When most designers hear the word “memory” in the context of electronics, they probably think of Flash or DDR3/4. These technologies are certainly popular, but other emerging technologies are making headway for application-specific embedded systems. Even as the DDR5 specification is rolling off the presses, legacy memories will still have their place in certain embedded applications.
For embedded designers, there is a wealth of memory options available for new systems. New products are being released across memory types, even as the larger memory vendors focus on bigger customers with smaller part number counts. Ironically, some of these new emerging memory products are not new at all as older memory types still have a role to play in new products.
Matching Legacy and Emerging Memory to Applications
Memory is one of those components that won’t go away, even though a more advanced type of memory hits the market. As larger companies like Samsung have labeled their earlier DDR products EOL and focused on the latest-and-greatest, smaller companies have stepped up with broad product portfolios that include everything from NAND flash to DDR2. Embedded systems designers can still access these earlier products, either as standalone high-capacity chips or integrated into processors.
Even as leading semiconductor companies focus on the newest iterations of proven technology (e.g., DDR5 and soon DDR6), experimental types of volatile and non-volatile memory are the subject of intense research and commercialization. The goal is to develop products that can support upcoming technologies like AI, edge computing, self-driving cars, and other devices we may not have conceived. The table below shows some of these application areas for older and newer memories for comparison.
Emerging Memory for Embedded Products
With the range of memory applications being as diverse as product lines on the market, it’s doubtful any one of these will replace DDR4 and higher for general-purpose computing. Instead, given the unique features of upcoming RAM types, they’ll likely be confined to some niche applications in embedded systems, data centers, mobile devices, intelligent systems, and many other areas. Let’s look at some of these emerging memory types.
FRAM and MRAM
These two technologies are worth comparing as they are both magnetic, but MRAM is decidedly more advanced and targeted at more advanced applications. It is true that non-volatile FRAM modules are available on the market, but they are stalled at 4-8 MB. FRAM read/write cycles are also destructive with low latency (~50 ns), so these modules are not applicable for high-speed, high-capacity systems. Some application areas include:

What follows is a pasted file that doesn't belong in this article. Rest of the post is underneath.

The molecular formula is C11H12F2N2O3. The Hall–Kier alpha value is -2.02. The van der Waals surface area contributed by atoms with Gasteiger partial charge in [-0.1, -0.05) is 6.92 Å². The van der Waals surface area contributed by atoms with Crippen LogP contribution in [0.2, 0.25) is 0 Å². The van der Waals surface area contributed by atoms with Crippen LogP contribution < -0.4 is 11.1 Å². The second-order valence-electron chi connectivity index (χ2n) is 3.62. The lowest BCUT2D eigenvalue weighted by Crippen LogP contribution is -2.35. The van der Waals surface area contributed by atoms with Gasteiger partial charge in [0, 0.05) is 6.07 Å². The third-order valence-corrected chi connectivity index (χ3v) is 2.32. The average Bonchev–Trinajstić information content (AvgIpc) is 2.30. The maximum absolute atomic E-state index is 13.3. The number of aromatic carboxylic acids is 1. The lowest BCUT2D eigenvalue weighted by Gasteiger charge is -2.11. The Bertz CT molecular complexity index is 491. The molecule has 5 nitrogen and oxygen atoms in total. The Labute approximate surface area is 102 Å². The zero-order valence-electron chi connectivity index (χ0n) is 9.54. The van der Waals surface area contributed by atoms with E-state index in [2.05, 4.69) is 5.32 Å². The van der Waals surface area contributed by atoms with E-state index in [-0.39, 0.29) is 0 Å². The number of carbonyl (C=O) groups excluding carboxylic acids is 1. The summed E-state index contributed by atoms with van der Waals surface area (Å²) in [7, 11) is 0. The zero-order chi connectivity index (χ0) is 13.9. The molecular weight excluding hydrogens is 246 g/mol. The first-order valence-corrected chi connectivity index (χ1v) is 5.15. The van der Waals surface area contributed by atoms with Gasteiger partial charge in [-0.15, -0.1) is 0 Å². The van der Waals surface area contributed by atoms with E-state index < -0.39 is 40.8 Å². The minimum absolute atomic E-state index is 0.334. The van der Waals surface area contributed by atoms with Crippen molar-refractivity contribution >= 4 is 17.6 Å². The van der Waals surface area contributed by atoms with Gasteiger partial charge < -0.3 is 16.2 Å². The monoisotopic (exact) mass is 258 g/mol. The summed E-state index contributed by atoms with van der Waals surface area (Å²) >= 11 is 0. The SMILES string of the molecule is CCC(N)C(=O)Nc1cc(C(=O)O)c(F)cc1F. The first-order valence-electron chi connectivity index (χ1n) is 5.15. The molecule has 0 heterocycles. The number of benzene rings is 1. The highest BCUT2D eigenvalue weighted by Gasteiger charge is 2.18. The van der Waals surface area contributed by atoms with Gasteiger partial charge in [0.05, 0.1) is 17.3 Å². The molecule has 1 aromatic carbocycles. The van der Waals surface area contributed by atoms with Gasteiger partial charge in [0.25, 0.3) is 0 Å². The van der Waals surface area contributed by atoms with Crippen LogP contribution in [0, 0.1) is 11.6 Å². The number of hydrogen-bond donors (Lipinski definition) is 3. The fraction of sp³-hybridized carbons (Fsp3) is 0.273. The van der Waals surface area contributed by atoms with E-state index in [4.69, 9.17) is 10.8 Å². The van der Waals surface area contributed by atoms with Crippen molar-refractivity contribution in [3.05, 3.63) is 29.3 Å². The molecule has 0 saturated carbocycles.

Fujitsu 1 MB FRAM module. From the Fujitsu MB85RS1MTPNF-G-JNERE1 datasheet.
MRAM adoption is low, but only because it has not been on the market very long and foundries are still investing in production capacity to satisfy projected demand. MRAM stores each bit of data as a magnetic orientation, and applying a voltage gives an MRAM device some probability of changing state. This is actually useful in an application like neural networking, where random weight initialization could be used for embedded AI systems. This technology may be useful in low-power AI ASICs and SoC, particularly within the AI compute block.
Currently, 40 nm ReRAM has achieved technical qualification for use in consumer products, and 22 nm ReRAM has been in risk production since 2019. Bringing high-density ReRAM into practical applications requires overcoming a number of technical and manufacturing challenges, so we shouldn’t expect the next round of laptops to run on ReRAM.
The current ideal application for low-density ReRAM memory arrays is for parallel neural network processing in conventional computing. With ReRAM’s nearest competitor being Flash, ReRAM offers faster read/write latency and lower power consumption, making it useful in embedded systems requiring fast memory access in high compute applications. However, ReRAM is unlikely to replace NAND Flash as it has its own manufacturing difficulties that may keep costs high. More advanced applications like real-time analytics would need something faster with high capacity, such as PCRAM.
Commercialized PCRAM products date back to the early 2000’s, but phase-change memory has finally moved out of the “emerging” category thanks to greater adoption of Intel’s 3D Xpoint non-volatile RAM (Intel Optane, see below). This technology is perhaps the best candidate for enabling massive data storage at the nanometer level while enabling extreme 3D integration. However, due to extremely precise etching and lithography required to develop something like Xpoint, the costs become prohibitive compared to other technologies. Still, IBM sees the value in PCRAM as a memory block in embedded AI systems, particularly if it can be integrated at the chip level.
Intel Optane MEMPEK1J064GAXT 64 GB Xpoint PCRAM module.
Emerging memory products are projected to produce $36 billion in combined revenues by 2030, with growth spread across embedded application areas. While it’s tempting to think of one of these technologies as being a “winner” in the memory markets, each of these technologies has its place in the embedded landscape.
BY ZACHARIAH PETERSON · THU 17 FEBRUARY 2022